As a teenager, I researched ways to track down siblings who were given up for adoption and I even registered on sites designed for adopted people to get in touch with their biological family members. I decided that no matter how much I wanted to find her, I wouldn’t actively try to. If she didn’t want to meet my mom or her biological family, that was her business and I had no right to interfere with that decision. But I still hoped that one day she would get in touch with us and I wanted to make it as easy as possible for her to find us.

We knew that when Jessica turned 18, she would at least be able to get information from the state regarding her birth parents if she was interested, but Jessica’s 18th birthday came and went with no contact. We knew when she turned 21, she’d be able to get even more information, but we still had no contact from her after her 21st birthday came and went. I thought about her all the time. I wondered where she was, what she was doing and how life was going for her, but I stuck to my decision to not actively seek her.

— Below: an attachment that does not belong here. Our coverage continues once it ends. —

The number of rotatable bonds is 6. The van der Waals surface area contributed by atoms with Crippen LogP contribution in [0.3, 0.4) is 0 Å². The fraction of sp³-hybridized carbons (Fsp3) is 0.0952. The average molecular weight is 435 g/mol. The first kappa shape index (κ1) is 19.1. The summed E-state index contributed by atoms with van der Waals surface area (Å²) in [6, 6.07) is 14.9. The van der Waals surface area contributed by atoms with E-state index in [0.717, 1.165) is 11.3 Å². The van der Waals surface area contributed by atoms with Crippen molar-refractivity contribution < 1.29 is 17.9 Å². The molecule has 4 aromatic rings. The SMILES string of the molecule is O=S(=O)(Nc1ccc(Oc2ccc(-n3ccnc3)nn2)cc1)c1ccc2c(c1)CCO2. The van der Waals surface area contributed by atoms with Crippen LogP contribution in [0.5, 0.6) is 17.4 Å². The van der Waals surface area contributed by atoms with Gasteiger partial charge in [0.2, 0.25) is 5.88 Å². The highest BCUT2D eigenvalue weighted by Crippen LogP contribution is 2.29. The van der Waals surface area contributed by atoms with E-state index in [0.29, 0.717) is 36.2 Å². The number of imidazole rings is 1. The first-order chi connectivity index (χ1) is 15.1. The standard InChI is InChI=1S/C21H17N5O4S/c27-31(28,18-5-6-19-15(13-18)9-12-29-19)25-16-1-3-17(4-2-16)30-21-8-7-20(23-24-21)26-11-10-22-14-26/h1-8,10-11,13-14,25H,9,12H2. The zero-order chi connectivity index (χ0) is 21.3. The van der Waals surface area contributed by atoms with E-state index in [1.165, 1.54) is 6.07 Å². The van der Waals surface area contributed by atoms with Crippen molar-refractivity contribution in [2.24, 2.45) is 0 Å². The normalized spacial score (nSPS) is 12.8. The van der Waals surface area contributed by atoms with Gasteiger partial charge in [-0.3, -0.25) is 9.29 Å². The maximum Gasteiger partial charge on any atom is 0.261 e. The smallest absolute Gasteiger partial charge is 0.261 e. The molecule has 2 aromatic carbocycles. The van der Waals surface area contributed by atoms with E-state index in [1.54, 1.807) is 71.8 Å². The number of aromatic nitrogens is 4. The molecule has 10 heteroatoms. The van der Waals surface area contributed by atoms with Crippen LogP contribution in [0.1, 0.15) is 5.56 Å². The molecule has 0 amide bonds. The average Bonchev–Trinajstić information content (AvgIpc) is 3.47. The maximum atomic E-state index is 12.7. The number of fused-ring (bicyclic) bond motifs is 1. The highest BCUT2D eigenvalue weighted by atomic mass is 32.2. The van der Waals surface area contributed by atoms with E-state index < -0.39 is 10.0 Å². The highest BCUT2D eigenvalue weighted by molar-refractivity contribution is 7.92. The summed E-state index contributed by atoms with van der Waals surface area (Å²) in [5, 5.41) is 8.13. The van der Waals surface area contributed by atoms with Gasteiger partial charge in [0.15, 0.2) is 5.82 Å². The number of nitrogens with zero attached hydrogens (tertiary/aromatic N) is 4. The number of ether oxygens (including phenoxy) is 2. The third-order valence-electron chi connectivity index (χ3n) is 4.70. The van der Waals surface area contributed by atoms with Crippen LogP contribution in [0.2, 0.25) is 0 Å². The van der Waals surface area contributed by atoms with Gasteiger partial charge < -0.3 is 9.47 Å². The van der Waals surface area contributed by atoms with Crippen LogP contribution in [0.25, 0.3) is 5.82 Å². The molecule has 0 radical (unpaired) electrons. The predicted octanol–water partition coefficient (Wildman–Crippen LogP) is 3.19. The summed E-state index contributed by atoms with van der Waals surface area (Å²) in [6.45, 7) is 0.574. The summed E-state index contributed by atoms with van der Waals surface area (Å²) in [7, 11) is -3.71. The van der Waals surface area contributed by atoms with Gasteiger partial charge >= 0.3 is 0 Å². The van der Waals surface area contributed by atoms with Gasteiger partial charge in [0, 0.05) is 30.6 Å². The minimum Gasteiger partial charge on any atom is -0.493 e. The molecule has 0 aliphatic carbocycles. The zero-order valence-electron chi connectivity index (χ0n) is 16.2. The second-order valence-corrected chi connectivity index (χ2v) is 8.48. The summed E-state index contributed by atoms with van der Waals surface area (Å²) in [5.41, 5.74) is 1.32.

When Jessica was about 25 years old, mom got “The Call.” A representative from the state called to say that Jessica was trying to get information regarding her birth parents and wanted my mom’s permission to release the information. Mom had kept her information updated with the state in case this ever happened and told the representative it was fine to share it with Jessica. She knew that it was possible Jessica might never use the information, but she called me later, and through the tears, I heard her say something about Jessica trying to get in touch with her. My mother had carried Jessica for nine months, gave birth to her, and had taken care of her for over a year. However much I wanted to meet Jessica, I knew that my mom wanted it exponentially more.

After Jessica contacted my mom, they made a date to meet in person. I asked my mom if she wanted me to come with her, but she decided it was something she wanted to do on her own. She knew it was possible that this could be a one-time deal with no relationship developing between them. But when my mom called me from Jessica’s house just two hours away, she sounded so happy. She got to meet her daughter for the first time as an adult and her two grandchildren in the same day. She even decided to stay the night.